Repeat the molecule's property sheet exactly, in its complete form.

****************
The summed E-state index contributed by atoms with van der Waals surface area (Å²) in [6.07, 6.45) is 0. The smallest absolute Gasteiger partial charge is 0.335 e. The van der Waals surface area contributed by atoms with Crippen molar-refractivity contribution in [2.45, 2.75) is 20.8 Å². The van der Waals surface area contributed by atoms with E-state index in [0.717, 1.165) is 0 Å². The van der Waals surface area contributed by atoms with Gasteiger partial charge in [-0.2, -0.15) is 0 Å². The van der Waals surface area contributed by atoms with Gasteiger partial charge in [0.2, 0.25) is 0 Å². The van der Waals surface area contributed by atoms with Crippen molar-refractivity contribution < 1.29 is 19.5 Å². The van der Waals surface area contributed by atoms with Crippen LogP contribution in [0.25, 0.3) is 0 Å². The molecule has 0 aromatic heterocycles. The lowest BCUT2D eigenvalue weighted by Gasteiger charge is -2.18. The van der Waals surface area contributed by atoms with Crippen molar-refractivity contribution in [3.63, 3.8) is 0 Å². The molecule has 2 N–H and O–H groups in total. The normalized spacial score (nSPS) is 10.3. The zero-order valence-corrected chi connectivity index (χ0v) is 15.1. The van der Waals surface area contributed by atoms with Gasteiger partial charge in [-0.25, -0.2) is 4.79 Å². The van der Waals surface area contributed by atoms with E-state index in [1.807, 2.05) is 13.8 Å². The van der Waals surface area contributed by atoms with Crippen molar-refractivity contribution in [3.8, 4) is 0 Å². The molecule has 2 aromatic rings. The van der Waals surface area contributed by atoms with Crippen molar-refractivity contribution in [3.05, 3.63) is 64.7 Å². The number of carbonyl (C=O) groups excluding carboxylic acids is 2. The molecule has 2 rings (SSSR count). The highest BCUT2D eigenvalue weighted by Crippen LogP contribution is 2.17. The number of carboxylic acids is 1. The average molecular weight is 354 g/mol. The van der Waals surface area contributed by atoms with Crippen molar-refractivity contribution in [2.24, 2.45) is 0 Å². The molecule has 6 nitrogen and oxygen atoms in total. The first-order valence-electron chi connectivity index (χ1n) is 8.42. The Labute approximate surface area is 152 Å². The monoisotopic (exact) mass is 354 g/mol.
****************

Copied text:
The summed E-state index contributed by atoms with van der Waals surface area (Å²) in [6.07, 6.45) is 0. The smallest absolute Gasteiger partial charge is 0.335 e. The van der Waals surface area contributed by atoms with Crippen molar-refractivity contribution in [2.45, 2.75) is 20.8 Å². The van der Waals surface area contributed by atoms with E-state index in [0.717, 1.165) is 0 Å². The van der Waals surface area contributed by atoms with Gasteiger partial charge in [-0.2, -0.15) is 0 Å². The van der Waals surface area contributed by atoms with Gasteiger partial charge in [0.2, 0.25) is 0 Å². The van der Waals surface area contributed by atoms with Crippen molar-refractivity contribution < 1.29 is 19.5 Å². The van der Waals surface area contributed by atoms with Crippen LogP contribution in [0.25, 0.3) is 0 Å². The molecule has 0 aromatic heterocycles. The lowest BCUT2D eigenvalue weighted by Gasteiger charge is -2.18. The van der Waals surface area contributed by atoms with Crippen molar-refractivity contribution in [3.63, 3.8) is 0 Å². The molecule has 2 N–H and O–H groups in total. The normalized spacial score (nSPS) is 10.3. The zero-order valence-corrected chi connectivity index (χ0v) is 15.1. The van der Waals surface area contributed by atoms with Gasteiger partial charge in [-0.25, -0.2) is 4.79 Å². The van der Waals surface area contributed by atoms with E-state index in [1.807, 2.05) is 13.8 Å². The van der Waals surface area contributed by atoms with Crippen molar-refractivity contribution in [3.8, 4) is 0 Å². The molecule has 2 aromatic rings. The van der Waals surface area contributed by atoms with Crippen molar-refractivity contribution in [3.05, 3.63) is 64.7 Å². The number of carbonyl (C=O) groups excluding carboxylic acids is 2. The molecule has 2 rings (SSSR count). The highest BCUT2D eigenvalue weighted by Crippen LogP contribution is 2.17. The number of carboxylic acids is 1. The average molecular weight is 354 g/mol. The van der Waals surface area contributed by atoms with Crippen molar-refractivity contribution in [2.24, 2.45) is 0 Å². The molecule has 6 nitrogen and oxygen atoms in total. The first-order valence-electron chi connectivity index (χ1n) is 8.42. The Labute approximate surface area is 152 Å². The monoisotopic (exact) mass is 354 g/mol.